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China emerges as global leader in clean energy

With US investment expected to wane, China will become the “unrivalled” leader of the clean power age

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(Image by Trina Solar)

Chinese companies are poised to accelerate international investment in clean energy technology and fill the void left by such major economies as the US, new data shows.

A new report from the Institute for Energy Economics and Financial Analysis (IEEFA) reveals that China invested a record US$32 billion (220 billion yuan) in overseas renewable energy and related technologies last year, marking a 60% year-on-year increase in spending.

Over the period 2015-2021, China will install around a third of the world’s total wind energy, solar and hydroelectric generation capacity. Meanwhile, China-led lending institutions, such as the Asia Infrastructure Investment Bank (AIIB) and the Export-Import Bank of China, have enough financial capacity to lead electricity-sector transformations across Asia.

The scale and growth of this investment indicates that China is ready to embrace the role of global leader in the 21st century's "clean energy era" with future US environmental policy under a Trump administration uncertain.

“The US is already slipping well behind China in the race to secure a larger share of the booming clean energy market. With President-elect Trump talking-up coal and gas, prospective domestic policy changes don’t bode well,” said Tim Buckley, director of energy finance studies, Australasia, at 
IEEFA, in a statement.

“If the US is serious about stimulating manufacturing based growth, this isn’t a sector to turn your back-on,” he added. 



China is already a leader in terms of domestic investment in renewable energy.
On Thursday 5, an announcement from China’s National Energy Administration (NEA) revealed that China will plough 2.5 trillion yuan (US$361 billion) into renewable power generation by 2020, as part of its five-year economic development plan (The 13th Five-Year Plan), as it shifts its domestic market away from dirty coal power towards cleaner fuels.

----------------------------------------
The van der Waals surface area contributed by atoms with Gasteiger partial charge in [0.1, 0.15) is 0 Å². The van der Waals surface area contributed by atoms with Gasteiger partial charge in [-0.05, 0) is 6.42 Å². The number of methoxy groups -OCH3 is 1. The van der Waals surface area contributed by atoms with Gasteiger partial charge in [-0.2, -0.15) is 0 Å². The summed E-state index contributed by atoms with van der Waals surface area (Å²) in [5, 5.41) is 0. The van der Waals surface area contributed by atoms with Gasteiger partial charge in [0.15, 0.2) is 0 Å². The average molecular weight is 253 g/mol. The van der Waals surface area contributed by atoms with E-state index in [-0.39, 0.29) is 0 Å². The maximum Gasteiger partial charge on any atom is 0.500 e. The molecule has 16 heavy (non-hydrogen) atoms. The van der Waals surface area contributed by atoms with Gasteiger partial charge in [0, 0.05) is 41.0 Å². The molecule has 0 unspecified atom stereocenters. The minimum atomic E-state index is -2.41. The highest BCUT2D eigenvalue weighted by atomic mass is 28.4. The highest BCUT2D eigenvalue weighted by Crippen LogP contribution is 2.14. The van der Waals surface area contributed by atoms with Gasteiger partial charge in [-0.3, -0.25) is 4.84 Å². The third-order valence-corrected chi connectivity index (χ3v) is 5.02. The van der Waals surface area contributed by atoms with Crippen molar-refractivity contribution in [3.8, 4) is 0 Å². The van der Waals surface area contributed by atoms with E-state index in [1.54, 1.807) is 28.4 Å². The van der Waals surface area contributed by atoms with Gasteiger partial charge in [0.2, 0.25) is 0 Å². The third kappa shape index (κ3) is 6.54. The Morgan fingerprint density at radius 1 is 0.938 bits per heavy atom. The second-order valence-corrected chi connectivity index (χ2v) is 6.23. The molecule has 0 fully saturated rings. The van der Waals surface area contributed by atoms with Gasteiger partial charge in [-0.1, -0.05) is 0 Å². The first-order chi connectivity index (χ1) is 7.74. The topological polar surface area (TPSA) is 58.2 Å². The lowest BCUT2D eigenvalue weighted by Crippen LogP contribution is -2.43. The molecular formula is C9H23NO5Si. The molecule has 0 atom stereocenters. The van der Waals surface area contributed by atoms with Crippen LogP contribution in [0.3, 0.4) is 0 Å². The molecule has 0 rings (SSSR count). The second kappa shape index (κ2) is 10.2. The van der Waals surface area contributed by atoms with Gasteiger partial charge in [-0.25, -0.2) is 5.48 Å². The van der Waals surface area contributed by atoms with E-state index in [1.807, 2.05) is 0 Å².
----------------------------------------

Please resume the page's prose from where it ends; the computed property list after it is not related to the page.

Part of this “Going Global” strategy dovetails with plans to build a series of trade and infrastructure networks across Asia reaching as far as Europe, under the banner of “One Belt One Road” or the “New Silk Road”.

This means that China will become the world’s largest employer of green energy jobs globally. The International Energy Agency’s World Energy Outlook for 2016 estimates that Chinese firms hold 3.5 million of the 8.1 million renewable energy jobs worldwide. This compares to the 769,000 jobs dependent on renewables in the US.


The bulk of Chinese investment in wind and solar energy installation is being channelled into the US, Germany, Italy, Australia and South Africa. In terms of new markets, Latin America is currently one of the most attractive regions for renewable energy development and Chinese companies are already invested heavily in Mexico, Brazil, Argentina, Chile, and elsewhere in the region.

In 2016, Tianqi Lithium, China’s largest extractor of lithium from ores, invested US$2.5 billion (17.2 billion yuan) in acquiring a monitor stake in SQM of Chile, the world’s fourth largest lithium farm. Lithium is used to make batteries for electric vehicles. Over the next nine years global demand for the metal for battery use will double, according to IEEFA’s report.  

In the other strategic area of grid transmissions, the
State Grid Corp of China (SGCC) last year pledged US$13 billion (89.5 billion yuan) towards an energy and electricity and distribution deal with Brazil’s CPFL Energia SA. The influx of Chinese money in Latin America is expected to have serious implications for regional geopolitics, adding to competition from US and European countries over influence in the region.

“China understands that renewables present a huge commercial opportunity. Staggering domestic investment in a move to clean energy, compliments its active pursuit of commercial growth overseas. As the US owned the advent of the oil age, so China is shaping-up to be unrivalled in clean power leadership today. The US may look back in regret in years to come,” said Buckley.

 

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